The US music industry is waging war upon an AI server on Discord

The Recording Industry Association of America wants Discord to close a server in which users generate AI deepfake tracks mimicking famous musicians

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Illustration: Dado Ruvic (Reuters)

The Recording Industry Association of America (RIAA) thinks the use of AI models to imitate the voices of musicians is an act of copyright infringement. And it’s going to battle with Discord on the back of that view.

The RIAA has asked Discord to shut down a server called “AI Hub,” alleging that its 145,000 or so members share and distribute copyrighted music: Shakira’s “Whenever, Wherever,” for instance, or Mariah Carey’s “Always Be My Baby.” These songs, and several others by the likes of Ludacris, Stevie Wonder, and Ariana Grande, were named in the RIAA’s June 14 subpoena to Discord (pdf).


The music files were being used as datasets to train AI voice generators, which could then churn out deepfake tracks in the styles of these singers.

The RIAA demanded that Discord share the names, phone numbers, addresses, and other details of the users on AI Hub. In two earlier letters, in June and May, the RIAA had also asked Discord to shut AI Hub down altogether, and to remove links and files of shared music.


It wasn’t clear, from the RIAA’s letters, whether the body was complaining about the databases of original music or about the AI tracks being generated out of them. Although Discord has not yet shuttered AI Hub, it has until June 30 to do so or to formally reject the demand, according to the RIAA subpoena.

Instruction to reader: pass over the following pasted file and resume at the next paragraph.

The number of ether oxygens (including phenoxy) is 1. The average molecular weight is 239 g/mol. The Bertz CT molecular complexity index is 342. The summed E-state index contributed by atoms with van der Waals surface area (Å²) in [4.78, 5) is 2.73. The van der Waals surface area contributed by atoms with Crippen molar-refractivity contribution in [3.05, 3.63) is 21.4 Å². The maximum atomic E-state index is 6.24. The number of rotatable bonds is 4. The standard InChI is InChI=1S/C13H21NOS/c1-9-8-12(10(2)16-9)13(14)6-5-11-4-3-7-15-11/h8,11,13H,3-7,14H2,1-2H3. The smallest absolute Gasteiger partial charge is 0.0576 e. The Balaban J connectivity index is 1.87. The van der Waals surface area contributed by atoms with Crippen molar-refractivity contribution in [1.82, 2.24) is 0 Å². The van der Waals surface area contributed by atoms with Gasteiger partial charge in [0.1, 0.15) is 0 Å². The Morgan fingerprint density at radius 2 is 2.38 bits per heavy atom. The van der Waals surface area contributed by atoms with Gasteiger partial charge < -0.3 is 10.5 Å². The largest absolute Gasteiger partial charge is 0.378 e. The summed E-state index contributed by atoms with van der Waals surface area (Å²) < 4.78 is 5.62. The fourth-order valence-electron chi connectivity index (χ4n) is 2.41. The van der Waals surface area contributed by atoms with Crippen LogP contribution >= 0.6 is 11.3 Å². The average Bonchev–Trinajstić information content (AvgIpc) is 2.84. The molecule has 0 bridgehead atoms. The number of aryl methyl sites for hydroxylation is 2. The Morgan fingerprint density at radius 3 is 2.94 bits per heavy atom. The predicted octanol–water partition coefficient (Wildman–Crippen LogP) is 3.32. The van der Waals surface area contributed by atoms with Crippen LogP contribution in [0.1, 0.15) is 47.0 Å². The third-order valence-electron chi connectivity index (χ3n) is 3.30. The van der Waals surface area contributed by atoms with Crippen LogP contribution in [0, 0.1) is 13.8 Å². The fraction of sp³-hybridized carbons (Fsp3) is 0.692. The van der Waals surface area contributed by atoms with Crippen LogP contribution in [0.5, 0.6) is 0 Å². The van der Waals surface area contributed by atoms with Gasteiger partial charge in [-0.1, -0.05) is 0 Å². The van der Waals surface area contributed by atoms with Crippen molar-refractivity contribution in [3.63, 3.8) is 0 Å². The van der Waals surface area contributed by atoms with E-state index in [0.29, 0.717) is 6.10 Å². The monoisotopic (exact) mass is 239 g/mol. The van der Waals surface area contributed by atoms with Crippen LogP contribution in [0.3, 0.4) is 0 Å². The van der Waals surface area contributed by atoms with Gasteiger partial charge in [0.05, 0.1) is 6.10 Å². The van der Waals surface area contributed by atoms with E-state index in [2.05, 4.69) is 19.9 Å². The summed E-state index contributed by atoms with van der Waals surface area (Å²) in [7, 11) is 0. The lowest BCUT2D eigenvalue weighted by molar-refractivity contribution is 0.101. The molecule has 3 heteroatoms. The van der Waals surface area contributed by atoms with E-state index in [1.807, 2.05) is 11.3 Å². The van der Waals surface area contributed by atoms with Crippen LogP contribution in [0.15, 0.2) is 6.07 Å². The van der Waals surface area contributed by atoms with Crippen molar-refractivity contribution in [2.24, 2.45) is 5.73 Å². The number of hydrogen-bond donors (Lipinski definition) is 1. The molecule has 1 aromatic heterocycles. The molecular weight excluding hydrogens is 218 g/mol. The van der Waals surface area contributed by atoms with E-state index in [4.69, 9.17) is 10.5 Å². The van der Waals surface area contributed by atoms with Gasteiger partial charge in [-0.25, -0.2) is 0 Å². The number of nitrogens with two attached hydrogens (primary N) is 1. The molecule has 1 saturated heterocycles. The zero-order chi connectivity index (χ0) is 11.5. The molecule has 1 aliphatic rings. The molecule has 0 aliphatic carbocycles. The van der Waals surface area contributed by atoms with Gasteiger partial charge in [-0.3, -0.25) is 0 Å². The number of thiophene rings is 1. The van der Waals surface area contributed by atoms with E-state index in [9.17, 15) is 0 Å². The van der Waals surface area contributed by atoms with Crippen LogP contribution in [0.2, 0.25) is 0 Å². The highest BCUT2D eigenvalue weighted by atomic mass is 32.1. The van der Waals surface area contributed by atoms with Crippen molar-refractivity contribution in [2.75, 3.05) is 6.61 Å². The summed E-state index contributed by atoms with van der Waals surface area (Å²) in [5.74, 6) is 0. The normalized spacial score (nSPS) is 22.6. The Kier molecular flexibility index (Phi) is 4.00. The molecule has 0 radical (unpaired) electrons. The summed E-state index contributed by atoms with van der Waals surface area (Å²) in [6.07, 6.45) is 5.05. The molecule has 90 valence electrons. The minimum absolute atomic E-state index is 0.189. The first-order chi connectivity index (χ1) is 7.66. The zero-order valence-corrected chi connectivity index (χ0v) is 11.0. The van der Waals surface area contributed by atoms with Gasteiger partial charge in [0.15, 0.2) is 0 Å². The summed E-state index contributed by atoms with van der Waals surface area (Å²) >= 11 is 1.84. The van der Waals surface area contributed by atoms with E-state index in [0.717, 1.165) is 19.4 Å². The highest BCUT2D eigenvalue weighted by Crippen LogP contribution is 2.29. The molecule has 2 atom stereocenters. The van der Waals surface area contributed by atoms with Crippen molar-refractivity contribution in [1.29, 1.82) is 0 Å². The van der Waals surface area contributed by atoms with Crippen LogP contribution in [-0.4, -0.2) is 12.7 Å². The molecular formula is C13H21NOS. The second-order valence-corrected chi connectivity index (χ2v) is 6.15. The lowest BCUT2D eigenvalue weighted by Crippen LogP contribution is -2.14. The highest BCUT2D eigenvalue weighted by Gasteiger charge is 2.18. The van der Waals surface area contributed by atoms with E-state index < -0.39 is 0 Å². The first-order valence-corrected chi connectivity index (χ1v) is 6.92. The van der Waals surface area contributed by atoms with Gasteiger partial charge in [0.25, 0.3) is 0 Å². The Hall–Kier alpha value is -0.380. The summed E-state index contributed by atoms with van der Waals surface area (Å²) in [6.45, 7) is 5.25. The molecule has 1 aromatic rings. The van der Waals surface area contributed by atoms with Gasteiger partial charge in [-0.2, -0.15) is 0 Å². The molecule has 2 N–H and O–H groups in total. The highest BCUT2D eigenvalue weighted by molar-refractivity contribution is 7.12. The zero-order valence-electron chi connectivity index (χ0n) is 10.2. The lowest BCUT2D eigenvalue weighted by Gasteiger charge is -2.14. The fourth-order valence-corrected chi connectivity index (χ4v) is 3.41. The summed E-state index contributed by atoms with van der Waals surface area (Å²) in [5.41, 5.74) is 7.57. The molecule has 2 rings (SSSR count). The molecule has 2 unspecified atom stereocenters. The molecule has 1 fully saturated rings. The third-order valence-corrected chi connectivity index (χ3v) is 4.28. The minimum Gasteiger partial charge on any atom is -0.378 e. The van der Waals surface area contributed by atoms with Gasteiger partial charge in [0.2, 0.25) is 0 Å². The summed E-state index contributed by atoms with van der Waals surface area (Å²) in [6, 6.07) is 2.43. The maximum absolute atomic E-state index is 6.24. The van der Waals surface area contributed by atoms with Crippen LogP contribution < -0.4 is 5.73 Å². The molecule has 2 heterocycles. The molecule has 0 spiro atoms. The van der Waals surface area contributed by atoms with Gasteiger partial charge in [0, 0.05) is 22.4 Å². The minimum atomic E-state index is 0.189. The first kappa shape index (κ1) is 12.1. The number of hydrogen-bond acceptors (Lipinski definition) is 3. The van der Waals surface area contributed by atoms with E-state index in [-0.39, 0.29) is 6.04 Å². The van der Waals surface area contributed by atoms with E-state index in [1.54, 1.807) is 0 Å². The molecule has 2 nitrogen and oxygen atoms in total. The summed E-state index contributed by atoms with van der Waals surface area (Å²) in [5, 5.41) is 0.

Do deepfake AI tracks infringe the copyrights of musicians?

Meanwhile, the US Copyright Office is examining the policy issues raised by AI. In March, it launched an initiative that involves the public, “artists, creative industries, AI developers and researchers, and lawyers working on these issues,” in order to come up with a regulatory framework for AI and artistic work.

After Spotify and Apple Music erased an AI-generated song mimicking the voices of Drake and The Weeknd in April, their fellow Canadian singer Grimes gave her consent to everyone using AI to imitate her voice. In return, she asked for a 50% share of royalties.


The US music industry is looking for better ways to protect itself from the perils of AI. In February, the Human Artistry Campaign was launched, with over 40 institutional members, including the RIAA, the National Music Publishers Association (NMPA), the American Association of Independent Music (A2IM), and SoundExchange.

The campaign published seven core AI principles in support of human creativity over AI-generated music. One of the principles reads: “Use of copyrighted works, and use of the voices and likenesses of professional performers, requires authorization, licensing, and compliance with all relevant state and federal laws.”


AI music generation software continues to spread even as the designers of AI call for its regulation. Some leaders even want a full halt in the training of powerful AI systems because they come with “black-box models with emergent capabilities.”